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Thursday, December 8, 2016

Supposedly Stuma

I don't have a relationship with the sofer so I don't know if this is a fluke or if he and those who've been checking his parshios have overlooked it. He's been writing for decades. We sometimes lose sight of the bigger picture when focusing on individual letters/the smallest details so it's important we remember make sure the spacing is correct, the shiur parshios have the correct shiurim and that ends of lines don't form kuba/zanav. I've often found issues with these even by very good sofrim.

8 comments:

  1. The parshios are likely pesuchos since there's more than 9 at the end of Shma and less than 9 at the beginning. While the Rama says that this is kosher, some disagree and the minhag is obviously not to make a pesucha so at the very best it's bedieved. (Some would at least be more mekel in the shel rosh but again it remains bedieved.) Making holes to make the shiur parsha smaller (to turn these into setumas according to the Taz) is also a machlokes if holes help so that's also bedieved and its even worse in this case as the Lishkas Hasofer (15/1) writes that if holes are made in only part of a blank space the holes aren't mevatel the space they're made on so it remains a Pesucha.

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  2. It's a kosher stumah, no need for holes

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  3. How is it a kosher stuma as is? There's more that 9 Yudin at end of Shma and less than 9 Yudin at beginning of Vehaya. This is a kosher Psucha according to Rambam and Rosh. I've confirmed this with Rav Friedlander and consulted another young, well known posek. While according to the Rama its okay as he says to make this a Pesucha, we don't pasken like him and the Daas kedoshim says its pasul so at best its bedieved. Also, adding holes, at least according to some poskim including Rav Friedlander, is never better than a bedieved option. Finally, see Lishkas Hasofer 15/1 who says that in this situation the holes don't help so it wouldn't make it a Stuma anyways.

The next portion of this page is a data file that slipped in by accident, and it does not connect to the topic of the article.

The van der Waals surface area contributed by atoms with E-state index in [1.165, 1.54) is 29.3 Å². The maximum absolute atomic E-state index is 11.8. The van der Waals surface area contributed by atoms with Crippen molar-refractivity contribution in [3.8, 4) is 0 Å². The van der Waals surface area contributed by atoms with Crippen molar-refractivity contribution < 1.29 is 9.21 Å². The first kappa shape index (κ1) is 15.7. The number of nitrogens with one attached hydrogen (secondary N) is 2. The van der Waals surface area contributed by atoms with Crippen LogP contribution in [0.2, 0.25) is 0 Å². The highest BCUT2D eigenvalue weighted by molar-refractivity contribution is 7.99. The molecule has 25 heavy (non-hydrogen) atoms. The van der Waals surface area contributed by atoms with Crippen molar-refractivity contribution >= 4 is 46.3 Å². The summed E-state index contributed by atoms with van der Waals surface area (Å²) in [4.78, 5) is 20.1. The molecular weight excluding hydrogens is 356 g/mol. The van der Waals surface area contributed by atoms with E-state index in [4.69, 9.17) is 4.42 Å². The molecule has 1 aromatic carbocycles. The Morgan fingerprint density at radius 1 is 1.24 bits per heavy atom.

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  4. perhaps if we count taz with osios gedolos it is fine

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  5. at a second look it probably doesnt have 9 osios gedolos combined however I doubt it has 9 yuds at the end

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  6. There's over 9 Yudin at the end of shema (based on the sofer's average Yud in yad/rosh plus allowance for spacing in between).

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  7. This is kosher lichatchila!
    The loshan of the Taz is to leave less than a shiur parsha, less than nine letters at the end of shema. Whereas it appears the Mishna Brura is saying that the Taz is recommending less than nine Yudin, however, according to Moshe Feinstein and numerous other poskim, the pshat in the Taz is to leave less than nine large letters there.

    In any event, it is surely a stuma according to the Rambam, because the loshan of the Rambam is that a Psucha le-olam matcheles betchilas hashura - a psucha always begins at the beginning of the line. And here parshas VeHoya begins in the middle.

    Minhag Chabad is to leave 3X asher both at the end of Shema, and at the beginning of VeHoya. Only in such a situation does the end of Shema make it appear that the next parsha will be a Psucha. And for that reason, the Igros Moshe wrote in a tschuva to the Lubovitcha Rebbe, that he suspects it is tarte desatre (the two parshas contradict eachother), shema demonstrating that the next parsha is a psucha, and VeHoya demonstrating that it is a stuma. However, the Mishna Brura writes concerning the minhag Chabad that it is a kosher stuma.

    In the case pictured above, since the space at the end of Shema is less than nine large letters, and since VeHoya doesn't begin at the beginning of the line, according to all interpretations of the Rambam it is a kosher Stuma. This was a common minhag and way of implementing the Taz, and it is kosher lechatchila.

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